I think birds are a special part of nature—their sweet singing early in the morning energizes me. Wouldn’t it feel great to have the freedom to fly? I wish I could fly and have the ability to go between places. Birds give me a message of hope by going somewhere. I miss the kinds of birds we have at home. There are a lot of small jungles around my town. In my childhood, I would go there and spend time climbing fruit trees, playing hide and seek with friends, and watching birds. In Bangladesh, we release pigeons and balloons as a symbol of peace to begin public events. In my surrealistic drawings, I incorporate the different shapes, including the wings of birds, and birds often appear in my poetry.
Are there any other inspirations or ideas you had for the mural?
I was also inspired to scatter Bengali letters across the mural from the other artwork around City of Asylum. I wanted to highlight the story of the Bengali language movement that occurred in 1952 in Bangladesh. The Pakistani rulers tried to forbid the official use of Bengali, suppressing my country’s mother tongue and replacing it with Urdu. Bangladeshis didn’t accept that and protested on the 21st of February, 1952. Protesters assembled in Dhaka, the capital, and the Pakistani police killed people. It became one of the greatest movements in Bangladesh and it was one of the movements that led to the liberation war of 1971.
Every February, there are cultural activities all month long to memorialize Mother Language Day in every city in Bangladesh. I grew up with this language movement’s songs, book fairs, and performances, and it continues to inspire me now. Since 2013, there have been nearly dozens of writers and activists killed by Islamic militants in Bangladesh. After 60 years of our language movement, we Bangladeshis are still fighting to protect our freedom of speech. I was trying to put together all of these truths in my mural.
Are there any other projects that you’ve done that also keep language and the memory of home alive for you?
After the pandemic started, I experienced more emotional hardships. The world stopped, and I started a new hobby: collecting stamps. The first stamp on the Bengali Language Movement was issued by the Bangladeshi government in 1972, right after independence. There are other language movement stamps issued by Bangladesh. After 1999, when UNESCO declared 21st February as International Mother Language Day, other countries recognized it as well, and they issued stamps on this topic, like Mexico, Algeria, Bosnia and Herzegovina, and Qatar. On February 21 in 2008, China issued a special postmark with these words: “International Mother Language Day, Promoting Multiculturalism, Building a Harmonious World.”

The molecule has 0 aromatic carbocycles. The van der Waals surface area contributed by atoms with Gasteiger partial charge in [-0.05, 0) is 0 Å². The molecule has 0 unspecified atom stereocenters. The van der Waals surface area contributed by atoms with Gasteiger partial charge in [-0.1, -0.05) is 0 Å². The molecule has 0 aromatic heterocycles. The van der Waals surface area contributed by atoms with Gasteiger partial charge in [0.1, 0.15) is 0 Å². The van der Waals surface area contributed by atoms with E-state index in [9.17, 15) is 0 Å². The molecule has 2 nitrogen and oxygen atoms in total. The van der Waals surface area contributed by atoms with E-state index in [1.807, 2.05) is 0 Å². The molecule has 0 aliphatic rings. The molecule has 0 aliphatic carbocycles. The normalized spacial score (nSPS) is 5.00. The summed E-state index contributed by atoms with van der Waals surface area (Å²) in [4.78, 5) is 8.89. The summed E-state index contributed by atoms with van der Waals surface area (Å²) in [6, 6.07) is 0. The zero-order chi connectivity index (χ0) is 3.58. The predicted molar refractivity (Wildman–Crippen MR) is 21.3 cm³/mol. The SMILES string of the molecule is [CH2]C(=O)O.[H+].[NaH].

Now I am preparing a catalog about it in Bengali and will translate it into English. I have a plan for an exhibition in the U.S. and I hope to give presentations about this important history. I think people can learn about not only the Bengali language movement but also these other countries, why they think this day is important to celebrate and how we can participate in this new global movement. I consider this day a global movement. Each year I can see more and more schools, colleges, universities, libraries, and free expression organizations celebrating it. I also have some ideas about how I can use these stamps as a visual art form.
And, of course, as we approach the end of April, this house poem of yours will no longer be your most recent publication, since your debut collection Exile Poems: In the Labyrinth of Homesickness is on the verge of its pub day. Can we end by hearing a little about this poetry collection? What excites you the most about bringing this new book into the world?
The upcoming Exile Poems book is my first book to be published in the U.S., so I’m excited to see how American readers will relate to its contents. In this manuscript, I use poetry as a form of activism. Through these poems I ask difficult questions, raise awareness, call for social changes, and express objections to the atmosphere of fear in Bangladesh caused by injustices committed by the state and religious persecution. I was harsh on myself to openly express and transcribe my thoughts in tandem with this disturbing reality. I always try to include challenging ideas in my writing, and sometimes people say, “Tuhin likes to work with controversial issues!’’ This is true — I don’t think we can always write about flowers, romantic love, mundane objects, and cute animals. We need to face the tyrants and discuss uncomfortable issues. Though it took six long, confusing years to complete this project, I am grateful for the many people I met during my time in exile who gave me support for this book. I want to see this book translated into different languages so my life experiences can be accessible to a wider audience.
Odessa Patmos is a Staff Writer for Sampsonia Way Magazine.